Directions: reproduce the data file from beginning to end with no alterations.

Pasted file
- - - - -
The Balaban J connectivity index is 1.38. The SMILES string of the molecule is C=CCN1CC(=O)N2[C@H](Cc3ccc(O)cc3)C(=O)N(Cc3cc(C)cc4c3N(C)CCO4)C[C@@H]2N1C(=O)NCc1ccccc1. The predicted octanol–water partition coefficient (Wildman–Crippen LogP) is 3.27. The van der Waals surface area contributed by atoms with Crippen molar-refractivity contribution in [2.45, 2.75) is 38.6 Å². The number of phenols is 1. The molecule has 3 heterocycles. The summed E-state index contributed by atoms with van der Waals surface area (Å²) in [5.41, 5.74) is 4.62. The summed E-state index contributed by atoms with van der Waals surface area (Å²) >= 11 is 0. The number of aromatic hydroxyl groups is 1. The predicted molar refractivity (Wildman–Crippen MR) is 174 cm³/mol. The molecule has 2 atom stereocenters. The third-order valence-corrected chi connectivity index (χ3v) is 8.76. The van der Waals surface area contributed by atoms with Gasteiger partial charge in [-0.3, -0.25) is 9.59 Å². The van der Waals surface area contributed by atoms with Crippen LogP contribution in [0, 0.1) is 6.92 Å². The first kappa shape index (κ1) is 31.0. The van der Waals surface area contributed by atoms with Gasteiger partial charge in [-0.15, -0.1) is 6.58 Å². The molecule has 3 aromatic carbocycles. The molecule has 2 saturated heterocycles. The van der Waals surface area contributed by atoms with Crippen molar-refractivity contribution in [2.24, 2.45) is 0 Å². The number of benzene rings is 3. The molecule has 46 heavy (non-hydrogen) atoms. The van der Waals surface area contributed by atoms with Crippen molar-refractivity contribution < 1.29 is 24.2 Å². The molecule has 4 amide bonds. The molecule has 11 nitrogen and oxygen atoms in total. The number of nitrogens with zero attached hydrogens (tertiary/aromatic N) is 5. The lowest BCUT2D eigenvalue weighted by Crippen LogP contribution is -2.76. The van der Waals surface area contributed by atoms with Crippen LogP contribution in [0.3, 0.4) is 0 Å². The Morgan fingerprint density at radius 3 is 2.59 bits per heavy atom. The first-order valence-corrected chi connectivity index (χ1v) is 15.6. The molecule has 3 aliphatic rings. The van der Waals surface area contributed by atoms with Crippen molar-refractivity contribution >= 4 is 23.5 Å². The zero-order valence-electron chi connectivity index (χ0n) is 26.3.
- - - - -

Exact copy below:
The Balaban J connectivity index is 1.38. The SMILES string of the molecule is C=CCN1CC(=O)N2[C@H](Cc3ccc(O)cc3)C(=O)N(Cc3cc(C)cc4c3N(C)CCO4)C[C@@H]2N1C(=O)NCc1ccccc1. The predicted octanol–water partition coefficient (Wildman–Crippen LogP) is 3.27. The van der Waals surface area contributed by atoms with Crippen molar-refractivity contribution in [2.45, 2.75) is 38.6 Å². The number of phenols is 1. The molecule has 3 heterocycles. The summed E-state index contributed by atoms with van der Waals surface area (Å²) in [5.41, 5.74) is 4.62. The summed E-state index contributed by atoms with van der Waals surface area (Å²) >= 11 is 0. The number of aromatic hydroxyl groups is 1. The predicted molar refractivity (Wildman–Crippen MR) is 174 cm³/mol. The molecule has 2 atom stereocenters. The third-order valence-corrected chi connectivity index (χ3v) is 8.76. The van der Waals surface area contributed by atoms with Gasteiger partial charge in [-0.3, -0.25) is 9.59 Å². The van der Waals surface area contributed by atoms with Crippen LogP contribution in [0, 0.1) is 6.92 Å². The first kappa shape index (κ1) is 31.0. The van der Waals surface area contributed by atoms with Gasteiger partial charge in [-0.15, -0.1) is 6.58 Å². The molecule has 3 aromatic carbocycles. The molecule has 2 saturated heterocycles. The van der Waals surface area contributed by atoms with Crippen molar-refractivity contribution in [2.24, 2.45) is 0 Å². The number of benzene rings is 3. The molecule has 46 heavy (non-hydrogen) atoms. The van der Waals surface area contributed by atoms with Crippen molar-refractivity contribution < 1.29 is 24.2 Å². The molecule has 4 amide bonds. The molecule has 11 nitrogen and oxygen atoms in total. The number of nitrogens with zero attached hydrogens (tertiary/aromatic N) is 5. The lowest BCUT2D eigenvalue weighted by Crippen LogP contribution is -2.76. The van der Waals surface area contributed by atoms with Crippen LogP contribution in [0.3, 0.4) is 0 Å². The Morgan fingerprint density at radius 3 is 2.59 bits per heavy atom. The first-order valence-corrected chi connectivity index (χ1v) is 15.6. The molecule has 3 aliphatic rings. The van der Waals surface area contributed by atoms with Crippen molar-refractivity contribution >= 4 is 23.5 Å². The zero-order valence-electron chi connectivity index (χ0n) is 26.3.